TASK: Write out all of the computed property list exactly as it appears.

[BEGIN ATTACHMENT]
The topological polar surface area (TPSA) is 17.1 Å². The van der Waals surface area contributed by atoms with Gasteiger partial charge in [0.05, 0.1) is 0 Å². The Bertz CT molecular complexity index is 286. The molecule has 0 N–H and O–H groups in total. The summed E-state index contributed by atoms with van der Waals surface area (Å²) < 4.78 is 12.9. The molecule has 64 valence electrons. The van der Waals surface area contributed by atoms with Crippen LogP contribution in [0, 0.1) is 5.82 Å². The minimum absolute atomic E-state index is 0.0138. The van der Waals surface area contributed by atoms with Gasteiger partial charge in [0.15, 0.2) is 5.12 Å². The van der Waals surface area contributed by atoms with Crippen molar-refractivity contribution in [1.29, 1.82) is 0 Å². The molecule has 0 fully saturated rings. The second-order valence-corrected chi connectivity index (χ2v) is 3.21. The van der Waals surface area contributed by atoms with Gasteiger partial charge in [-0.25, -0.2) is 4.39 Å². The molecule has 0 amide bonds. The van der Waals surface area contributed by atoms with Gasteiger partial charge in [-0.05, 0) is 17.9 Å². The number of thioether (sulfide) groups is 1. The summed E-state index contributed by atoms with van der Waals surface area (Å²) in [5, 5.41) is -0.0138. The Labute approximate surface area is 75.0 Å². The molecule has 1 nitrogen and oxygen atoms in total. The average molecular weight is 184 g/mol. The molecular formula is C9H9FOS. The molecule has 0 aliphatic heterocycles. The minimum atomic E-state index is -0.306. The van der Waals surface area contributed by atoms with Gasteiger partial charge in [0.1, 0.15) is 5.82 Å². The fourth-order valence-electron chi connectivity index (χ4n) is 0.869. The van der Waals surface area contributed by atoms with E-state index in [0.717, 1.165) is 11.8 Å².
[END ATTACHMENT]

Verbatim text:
The topological polar surface area (TPSA) is 17.1 Å². The van der Waals surface area contributed by atoms with Gasteiger partial charge in [0.05, 0.1) is 0 Å². The Bertz CT molecular complexity index is 286. The molecule has 0 N–H and O–H groups in total. The summed E-state index contributed by atoms with van der Waals surface area (Å²) < 4.78 is 12.9. The molecule has 64 valence electrons. The van der Waals surface area contributed by atoms with Crippen LogP contribution in [0, 0.1) is 5.82 Å². The minimum absolute atomic E-state index is 0.0138. The van der Waals surface area contributed by atoms with Gasteiger partial charge in [0.15, 0.2) is 5.12 Å². The van der Waals surface area contributed by atoms with Crippen molar-refractivity contribution in [1.29, 1.82) is 0 Å². The molecule has 0 fully saturated rings. The second-order valence-corrected chi connectivity index (χ2v) is 3.21. The van der Waals surface area contributed by atoms with Gasteiger partial charge in [-0.25, -0.2) is 4.39 Å². The molecule has 0 amide bonds. The van der Waals surface area contributed by atoms with Gasteiger partial charge in [-0.05, 0) is 17.9 Å². The number of thioether (sulfide) groups is 1. The summed E-state index contributed by atoms with van der Waals surface area (Å²) in [5, 5.41) is -0.0138. The Labute approximate surface area is 75.0 Å². The molecule has 1 nitrogen and oxygen atoms in total. The average molecular weight is 184 g/mol. The molecular formula is C9H9FOS. The molecule has 0 aliphatic heterocycles. The minimum atomic E-state index is -0.306. The van der Waals surface area contributed by atoms with Gasteiger partial charge in [0.1, 0.15) is 5.82 Å². The fourth-order valence-electron chi connectivity index (χ4n) is 0.869. The van der Waals surface area contributed by atoms with E-state index in [0.717, 1.165) is 11.8 Å².